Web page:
[Ip-health] Politico (US) - Leaked: What's in Obama's trade deal

Joanna Keenan joanna.l.keenan at gmail.com
Wed Jul 1 05:23:26 PDT 2015

Politico (US)
Leaked: What's in Obama's trade deal
Is the White House going to bat for Big Pharma worldwide?
By Michael Grunwald

A recent draft of the Trans-Pacific Partnership free-trade deal would give
U.S. pharmaceutical firms unprecedented protections against competition
from cheaper generic drugs, possibly transcending the patent protections in
U.S. law.

POLITICO has obtained a draft copy of TPP’s intellectual property chapter
as it stood on May 11, at the start of the latest negotiating round in
Guam. While U.S. trade officials would not confirm the authenticity of the
document, they downplayed its importance, emphasizing that the terms of the
deal are likely to change significantly as the talks enter their final
stages. Those terms are still secret, but the public will get to see them
once the twelve TPP nations reach a final agreement and President Obama
seeks congressional approval.

Still, the draft chapter will provide ammunition for critics who have
warned that TPP’s protections for pharmaceutical companies could dump
trillions of dollars of additional health care costs on patients,
businesses and governments around the Pacific Rim. The highly technical
90-page document, cluttered with objections from other TPP nations, shows
that U.S. negotiators have fought aggressively and, at least until Guam,
successfully on behalf of Big Pharma.

The draft text includes provisions that could make it extremely tough for
generics to challenge brand-name pharmaceuticals abroad. Those provisions
could also help block copycats from selling cheaper versions of the
expensive cutting-edge drugs known as “biologics” inside the U.S.,
restricting treatment for American patients while jacking up Medicare and
Medicaid costs for American taxpayers.

“There’s very little distance between what Pharma wants and what the U.S.
is demanding,” said Rohat Malpini, director of policy for Doctors Without

Throughout the TPP talks, the Obama administration has pledged to balance
the goals of fostering innovation in the drug industry, which means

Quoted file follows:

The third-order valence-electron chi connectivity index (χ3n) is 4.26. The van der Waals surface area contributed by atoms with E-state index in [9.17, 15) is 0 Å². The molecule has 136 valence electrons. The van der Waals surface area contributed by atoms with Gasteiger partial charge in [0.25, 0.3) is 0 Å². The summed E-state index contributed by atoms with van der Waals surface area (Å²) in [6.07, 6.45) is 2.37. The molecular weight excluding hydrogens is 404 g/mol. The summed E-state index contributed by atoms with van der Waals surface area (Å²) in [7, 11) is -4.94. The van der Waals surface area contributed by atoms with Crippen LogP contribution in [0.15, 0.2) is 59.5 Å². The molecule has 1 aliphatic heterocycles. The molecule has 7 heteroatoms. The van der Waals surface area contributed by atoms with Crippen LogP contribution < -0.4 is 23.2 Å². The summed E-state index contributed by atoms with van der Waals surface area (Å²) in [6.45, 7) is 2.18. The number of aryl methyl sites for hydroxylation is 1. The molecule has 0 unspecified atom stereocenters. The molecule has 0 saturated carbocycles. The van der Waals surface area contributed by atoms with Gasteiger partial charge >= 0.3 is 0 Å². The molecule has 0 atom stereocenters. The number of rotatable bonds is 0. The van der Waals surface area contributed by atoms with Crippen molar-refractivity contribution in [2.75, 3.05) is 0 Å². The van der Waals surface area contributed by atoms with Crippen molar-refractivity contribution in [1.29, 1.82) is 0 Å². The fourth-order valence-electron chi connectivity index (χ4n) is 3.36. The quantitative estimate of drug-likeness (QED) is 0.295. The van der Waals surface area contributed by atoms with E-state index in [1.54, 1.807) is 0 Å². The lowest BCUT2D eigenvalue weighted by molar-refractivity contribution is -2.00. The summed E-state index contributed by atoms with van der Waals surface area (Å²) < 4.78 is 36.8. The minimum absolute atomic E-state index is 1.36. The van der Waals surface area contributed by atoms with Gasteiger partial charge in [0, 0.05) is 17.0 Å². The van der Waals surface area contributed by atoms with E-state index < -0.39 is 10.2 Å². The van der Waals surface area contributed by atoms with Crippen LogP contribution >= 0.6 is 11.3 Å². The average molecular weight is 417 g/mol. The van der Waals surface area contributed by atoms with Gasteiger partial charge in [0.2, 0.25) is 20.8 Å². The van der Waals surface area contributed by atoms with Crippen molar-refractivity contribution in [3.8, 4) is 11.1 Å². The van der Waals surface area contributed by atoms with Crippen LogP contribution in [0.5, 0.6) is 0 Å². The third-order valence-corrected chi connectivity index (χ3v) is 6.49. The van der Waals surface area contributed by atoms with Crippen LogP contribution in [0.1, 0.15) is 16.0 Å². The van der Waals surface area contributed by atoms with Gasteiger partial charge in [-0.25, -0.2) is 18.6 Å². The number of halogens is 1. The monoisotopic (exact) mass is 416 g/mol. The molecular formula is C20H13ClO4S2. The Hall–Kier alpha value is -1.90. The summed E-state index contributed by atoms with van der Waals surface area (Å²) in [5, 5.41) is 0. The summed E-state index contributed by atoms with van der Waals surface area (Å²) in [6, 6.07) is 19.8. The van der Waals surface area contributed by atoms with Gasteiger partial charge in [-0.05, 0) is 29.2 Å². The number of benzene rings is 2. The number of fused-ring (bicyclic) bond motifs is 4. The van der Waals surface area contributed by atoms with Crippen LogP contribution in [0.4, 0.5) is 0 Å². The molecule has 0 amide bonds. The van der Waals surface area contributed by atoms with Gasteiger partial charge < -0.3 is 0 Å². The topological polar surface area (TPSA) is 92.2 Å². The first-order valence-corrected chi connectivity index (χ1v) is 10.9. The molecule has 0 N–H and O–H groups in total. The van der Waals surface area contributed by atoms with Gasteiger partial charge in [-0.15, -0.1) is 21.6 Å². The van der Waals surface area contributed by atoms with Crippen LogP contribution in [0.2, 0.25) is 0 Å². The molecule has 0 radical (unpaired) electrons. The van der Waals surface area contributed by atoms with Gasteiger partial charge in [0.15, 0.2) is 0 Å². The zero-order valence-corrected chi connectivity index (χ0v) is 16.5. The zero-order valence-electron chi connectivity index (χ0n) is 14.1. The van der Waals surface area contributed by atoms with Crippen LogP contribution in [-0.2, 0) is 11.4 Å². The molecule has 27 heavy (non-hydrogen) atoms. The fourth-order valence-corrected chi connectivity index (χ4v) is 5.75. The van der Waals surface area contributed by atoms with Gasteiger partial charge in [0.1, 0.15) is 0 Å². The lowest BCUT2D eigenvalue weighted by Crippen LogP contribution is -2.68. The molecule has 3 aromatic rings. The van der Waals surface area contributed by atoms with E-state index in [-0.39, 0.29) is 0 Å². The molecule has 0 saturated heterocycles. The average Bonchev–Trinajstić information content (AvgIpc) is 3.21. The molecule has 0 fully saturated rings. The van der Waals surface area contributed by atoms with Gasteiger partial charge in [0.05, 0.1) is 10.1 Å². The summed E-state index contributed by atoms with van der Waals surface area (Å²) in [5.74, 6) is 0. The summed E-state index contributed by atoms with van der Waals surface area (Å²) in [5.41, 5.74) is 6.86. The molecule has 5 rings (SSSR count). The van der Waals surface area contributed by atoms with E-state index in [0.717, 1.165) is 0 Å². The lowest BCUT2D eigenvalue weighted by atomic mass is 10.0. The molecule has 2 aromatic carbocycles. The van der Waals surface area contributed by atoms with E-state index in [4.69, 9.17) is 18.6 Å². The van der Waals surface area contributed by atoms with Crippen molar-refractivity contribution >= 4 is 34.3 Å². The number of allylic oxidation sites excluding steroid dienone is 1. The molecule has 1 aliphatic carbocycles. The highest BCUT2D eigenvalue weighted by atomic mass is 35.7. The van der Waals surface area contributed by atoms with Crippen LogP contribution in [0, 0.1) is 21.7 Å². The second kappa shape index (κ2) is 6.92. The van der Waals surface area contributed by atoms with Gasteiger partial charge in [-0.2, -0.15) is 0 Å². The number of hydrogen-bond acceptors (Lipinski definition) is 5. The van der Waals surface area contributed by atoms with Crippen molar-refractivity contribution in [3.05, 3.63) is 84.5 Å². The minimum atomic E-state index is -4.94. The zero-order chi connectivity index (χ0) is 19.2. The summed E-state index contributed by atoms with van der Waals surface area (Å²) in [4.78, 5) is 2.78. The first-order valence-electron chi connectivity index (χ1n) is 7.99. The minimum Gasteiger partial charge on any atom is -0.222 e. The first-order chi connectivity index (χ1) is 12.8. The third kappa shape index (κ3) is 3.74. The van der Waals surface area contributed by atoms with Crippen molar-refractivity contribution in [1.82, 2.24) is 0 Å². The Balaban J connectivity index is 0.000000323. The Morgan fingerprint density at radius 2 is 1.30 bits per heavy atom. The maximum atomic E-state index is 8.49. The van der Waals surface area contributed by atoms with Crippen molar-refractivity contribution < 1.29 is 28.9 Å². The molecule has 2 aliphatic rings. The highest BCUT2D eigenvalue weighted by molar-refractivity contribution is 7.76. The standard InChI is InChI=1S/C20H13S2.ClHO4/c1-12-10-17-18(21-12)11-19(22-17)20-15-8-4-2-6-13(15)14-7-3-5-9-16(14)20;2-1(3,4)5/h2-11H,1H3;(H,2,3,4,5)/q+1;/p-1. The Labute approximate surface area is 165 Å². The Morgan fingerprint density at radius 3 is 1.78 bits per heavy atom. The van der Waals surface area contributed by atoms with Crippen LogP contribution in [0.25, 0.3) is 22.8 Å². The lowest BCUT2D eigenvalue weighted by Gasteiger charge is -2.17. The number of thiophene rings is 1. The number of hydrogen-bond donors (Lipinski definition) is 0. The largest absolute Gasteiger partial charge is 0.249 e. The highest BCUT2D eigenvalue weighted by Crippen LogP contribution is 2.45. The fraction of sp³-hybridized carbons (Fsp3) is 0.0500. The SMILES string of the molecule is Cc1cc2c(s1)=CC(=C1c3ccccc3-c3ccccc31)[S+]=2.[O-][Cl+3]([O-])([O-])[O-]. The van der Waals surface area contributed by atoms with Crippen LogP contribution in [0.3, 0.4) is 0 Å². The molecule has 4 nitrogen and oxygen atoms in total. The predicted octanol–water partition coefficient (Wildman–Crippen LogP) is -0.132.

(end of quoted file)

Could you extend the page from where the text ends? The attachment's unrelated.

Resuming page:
allowing higher profits, and promoting wider access to valuable medicines,
which means keeping prices down. U.S. Trade Representative Michael Froman
has pointed out that pharmaceutical companies often have to invest hundreds
of millions of dollars to get a new drug to market, which they would have
little incentive to do without strong protections for the patented product.
But Froman has also recognized the value of allowing much cheaper generic
drugs to enter the market after those brand-name patents expire. In the
U.S., generics now comprise more than five-sixths of all prescription
drugs, but only about one-quarter of drug costs.

Advocates for the global poor, senior citizens, labor unions and consumers
as well as the generics industry have accused the administration of
abandoning that balance, pushing a pharmaceutical-company agenda at the
expense of patients and taxpayers. One critic, hoping to illustrate the
point and rally opposition to TPP in Congress, gave POLITICO the draft
chapter, which was labeled “This Document Contains TPP CONFIDENTIAL
Information” on every page.

U.S. officials said the key point to remember about trade deals is that no
provision is ever final until the entire deal is final—and that major
compromises tend to happen at the very end of the negotiations. They expect
the real horse-trading to begin now that Obama has signed “fast-track”
legislation requiring Congress to pass or reject TPP without amendments.

“The negotiations on intellectual property are complex and continually
evolving,” said Trevor Kincaid, a spokesman for Froman. “On pharmaceutical
products, we are working closely with stakeholders, Congress, and partner
countries to develop an approach that aims to make affordable life-saving
medicine more widely available while creating incentives for the
development of new treatments and cures. Striking this important balance is
at the heart of our work.”

The draft chapter covers software, music and other intellectual property
issues as well, but its most controversial language involves the rights of
drug companies. The text reveals disputes between the U.S. (often with
support from Japan) and its TPP partners over a variety of issues—what
patents can cover, when and how long they can be extended, how long
pharmaceutical companies can keep their clinical data private, and much
more. On every issue, the U.S. sided with drug companies in favor of
stricter intellectual property protections.

Some of the most contentious provisions involve “patent linkage,” which
would prevent regulators in TPP nations from approving generic drugs